Sylvester Stallone has revealed that he made no profit from the sixth film in the Rocky franchise. The 2006 film, Rocky Balboa, earned over £133 million ($$200m) in box office ticket sales, but the 53-year-old actor insisted that he has not received a share. "I haven't seen a dime yet. [It made] nearly $$200 million. That's life, eh? That's how it works these days," he told GQ. "They have this thing called 'back end'. (more) »
- By Jennifer Still
The Hollywood legend boosted his dwindling popularity by revisiting his most famous franchise for a final installment, Rocky Balboa, in 2006.
And Stallone is adamant making the 2006 boxing picture was a wise decision - even though he has not banked any of the film's enormous profits.
He tells GQ magazine, "I haven't seen a dime yet. (It made) nearly $200 million. That's life, eh? That's how it works these days. They have this thing called 'back end'. Or 'Watch my back end move into the horizon as you lie there, shackled in naivety.' You can make a movie for $12 million that makes $250 million, but it still ends up in the red. The studios say they added $50 million in publicity in the Ukraine or somewhere, and you're like, 'What?'" »
1.03am: I have a feeling this is not the textbook state of mind to be in charge of the Guardian live blogging system. *eyes struggling to focus on the screen, slurping booze* And as this is the third time I've seen Hot Chip it may be time for bed. Ah 'bed'. A Real bed. One I can get to without a 57 minute round trip via the Bingly-Bongly tent on a wild goose chase to see Joy Orbison DJ, a near broken ankle on a guy rope and the gentle wake up call of someone urinating on the side of my tent. Then a shower in the morning, with soap, leaving me unclaggy of armpit and pant district. Staying at home is amazing. »
- Grace Dent
Last night, the Los Angeles Lakers won their 16th NBA title, setting off celebrations throughout the City of Angels. It was a bittersweet night for a former Laker Girl, however.
The three judges, who unanimously chose to send her home, didn't foresee a long run for the effervescent former cheerleader, even though we were a bit surprised at the decision.
Melinda and Cristina joined Alexie in the bottom three.
It was one and done for Alexie Agdeppa and Twitch Boss.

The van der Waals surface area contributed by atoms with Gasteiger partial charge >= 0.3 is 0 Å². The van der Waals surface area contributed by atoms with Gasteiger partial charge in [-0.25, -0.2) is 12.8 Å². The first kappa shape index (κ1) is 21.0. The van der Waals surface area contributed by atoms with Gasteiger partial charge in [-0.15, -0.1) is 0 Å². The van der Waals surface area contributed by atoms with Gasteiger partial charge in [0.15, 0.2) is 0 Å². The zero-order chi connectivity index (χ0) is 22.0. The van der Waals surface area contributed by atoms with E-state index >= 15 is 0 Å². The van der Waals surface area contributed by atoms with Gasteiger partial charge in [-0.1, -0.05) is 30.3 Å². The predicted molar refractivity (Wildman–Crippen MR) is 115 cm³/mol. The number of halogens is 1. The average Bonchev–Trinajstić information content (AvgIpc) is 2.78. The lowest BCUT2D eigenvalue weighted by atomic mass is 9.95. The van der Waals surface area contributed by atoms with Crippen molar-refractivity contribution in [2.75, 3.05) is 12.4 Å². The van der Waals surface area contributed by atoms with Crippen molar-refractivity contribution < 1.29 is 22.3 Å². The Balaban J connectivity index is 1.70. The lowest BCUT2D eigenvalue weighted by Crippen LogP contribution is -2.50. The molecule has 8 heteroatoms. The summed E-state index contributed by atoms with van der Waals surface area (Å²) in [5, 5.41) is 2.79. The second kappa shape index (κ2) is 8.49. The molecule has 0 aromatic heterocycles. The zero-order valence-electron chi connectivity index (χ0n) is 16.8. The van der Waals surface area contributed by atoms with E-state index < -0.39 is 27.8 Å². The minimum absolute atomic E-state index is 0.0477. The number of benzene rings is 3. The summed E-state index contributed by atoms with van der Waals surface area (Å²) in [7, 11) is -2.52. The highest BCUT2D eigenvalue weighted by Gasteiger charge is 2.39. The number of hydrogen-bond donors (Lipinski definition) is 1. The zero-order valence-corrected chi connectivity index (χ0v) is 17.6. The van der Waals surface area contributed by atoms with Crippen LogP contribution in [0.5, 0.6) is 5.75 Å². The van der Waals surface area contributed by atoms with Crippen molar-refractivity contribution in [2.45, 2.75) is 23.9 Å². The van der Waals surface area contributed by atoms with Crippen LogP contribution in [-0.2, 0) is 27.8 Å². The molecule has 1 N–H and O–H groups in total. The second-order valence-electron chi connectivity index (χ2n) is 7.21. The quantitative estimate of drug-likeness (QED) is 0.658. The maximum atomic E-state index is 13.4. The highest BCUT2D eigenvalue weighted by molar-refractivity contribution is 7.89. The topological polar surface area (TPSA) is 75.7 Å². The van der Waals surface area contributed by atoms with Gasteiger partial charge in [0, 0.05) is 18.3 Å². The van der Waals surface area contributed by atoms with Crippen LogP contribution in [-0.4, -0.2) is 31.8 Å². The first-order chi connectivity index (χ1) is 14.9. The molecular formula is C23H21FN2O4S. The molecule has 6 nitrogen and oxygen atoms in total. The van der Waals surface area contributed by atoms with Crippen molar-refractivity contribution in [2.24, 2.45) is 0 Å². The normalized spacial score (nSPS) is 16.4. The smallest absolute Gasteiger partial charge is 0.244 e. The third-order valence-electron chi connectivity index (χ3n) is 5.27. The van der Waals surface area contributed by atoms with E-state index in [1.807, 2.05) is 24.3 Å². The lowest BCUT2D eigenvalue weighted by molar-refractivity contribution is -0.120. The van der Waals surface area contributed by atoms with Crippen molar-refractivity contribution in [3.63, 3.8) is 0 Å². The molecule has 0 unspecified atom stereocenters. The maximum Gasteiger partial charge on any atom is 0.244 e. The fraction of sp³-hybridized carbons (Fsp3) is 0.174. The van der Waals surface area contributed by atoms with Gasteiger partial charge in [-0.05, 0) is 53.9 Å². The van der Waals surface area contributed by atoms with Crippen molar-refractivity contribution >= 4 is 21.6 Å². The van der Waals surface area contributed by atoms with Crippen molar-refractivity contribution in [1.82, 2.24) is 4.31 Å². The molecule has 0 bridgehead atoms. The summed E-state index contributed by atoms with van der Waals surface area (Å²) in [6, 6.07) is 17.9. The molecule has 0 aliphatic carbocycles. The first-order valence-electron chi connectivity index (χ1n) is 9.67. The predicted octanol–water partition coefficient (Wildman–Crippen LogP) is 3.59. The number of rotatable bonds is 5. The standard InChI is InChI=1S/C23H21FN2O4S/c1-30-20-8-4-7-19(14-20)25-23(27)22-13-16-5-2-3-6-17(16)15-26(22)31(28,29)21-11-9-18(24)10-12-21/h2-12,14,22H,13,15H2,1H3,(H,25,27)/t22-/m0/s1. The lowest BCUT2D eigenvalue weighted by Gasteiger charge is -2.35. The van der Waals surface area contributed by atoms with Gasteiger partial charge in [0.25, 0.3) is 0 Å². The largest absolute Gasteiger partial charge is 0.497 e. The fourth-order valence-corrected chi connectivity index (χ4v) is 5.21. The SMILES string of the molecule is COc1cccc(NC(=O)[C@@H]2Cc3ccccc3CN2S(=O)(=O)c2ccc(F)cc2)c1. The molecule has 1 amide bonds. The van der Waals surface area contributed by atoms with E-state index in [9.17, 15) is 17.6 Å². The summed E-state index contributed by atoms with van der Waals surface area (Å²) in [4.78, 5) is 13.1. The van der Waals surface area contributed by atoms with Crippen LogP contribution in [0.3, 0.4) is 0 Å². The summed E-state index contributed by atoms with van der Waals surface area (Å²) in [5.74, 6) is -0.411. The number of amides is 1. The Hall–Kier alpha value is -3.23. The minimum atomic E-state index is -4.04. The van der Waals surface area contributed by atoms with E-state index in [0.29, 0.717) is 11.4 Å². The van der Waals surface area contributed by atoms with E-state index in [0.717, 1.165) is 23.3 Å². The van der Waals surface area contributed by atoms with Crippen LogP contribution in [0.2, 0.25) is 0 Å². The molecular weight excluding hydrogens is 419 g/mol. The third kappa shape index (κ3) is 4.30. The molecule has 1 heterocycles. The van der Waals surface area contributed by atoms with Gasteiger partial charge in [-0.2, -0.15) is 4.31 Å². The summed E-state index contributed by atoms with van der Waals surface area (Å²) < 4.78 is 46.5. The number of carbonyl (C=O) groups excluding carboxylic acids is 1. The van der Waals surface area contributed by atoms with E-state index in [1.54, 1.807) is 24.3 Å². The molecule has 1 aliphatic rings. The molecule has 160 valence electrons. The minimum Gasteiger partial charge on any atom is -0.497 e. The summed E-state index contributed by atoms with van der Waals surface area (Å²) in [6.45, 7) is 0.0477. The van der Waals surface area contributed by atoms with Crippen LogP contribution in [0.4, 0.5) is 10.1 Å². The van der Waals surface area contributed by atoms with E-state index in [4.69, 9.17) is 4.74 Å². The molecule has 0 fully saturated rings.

The top 11 opened the show dressed in white and gold attire, with the guys outshining the girls »
- firstname.lastname@example.org (L.J. Gibbs)
With one performance show and six songs standing between us and what is arguably the most closely contested American Idol finale ever, what Crystal and Lee sing this final week matters more than ever. Unfortunately for them, they don't really have much of a say in what they'll be singing. While each of the two finalists will perform three songs this week, they only have a say on one song, and it has to be something they've already performed this season. The other two songs Crystal and Lee will perform will be chosen by Idol creator and producer Simon Fuller and of course, there's the dreaded Idol coronation song.
Instead of choosing their favorite or even their best performance of the season, Crystal and Lee should choose the songs that best speak to them as the artists they hope to be, as well as a song that could leave a »
1-20 of 29 items from 2010 « Prev | Next »
IMDb.com, Inc. takes no responsibility for the content or accuracy of the above news articles, Tweets, or blog posts. This content is published for the entertainment of our users only. The news articles, Tweets, and blog posts do not represent IMDb's opinions nor can we guarantee that the reporting therein is completely factual. Please visit the source responsible for the item in question to report any concerns you may have regarding content or accuracy.See our NewsDesk partners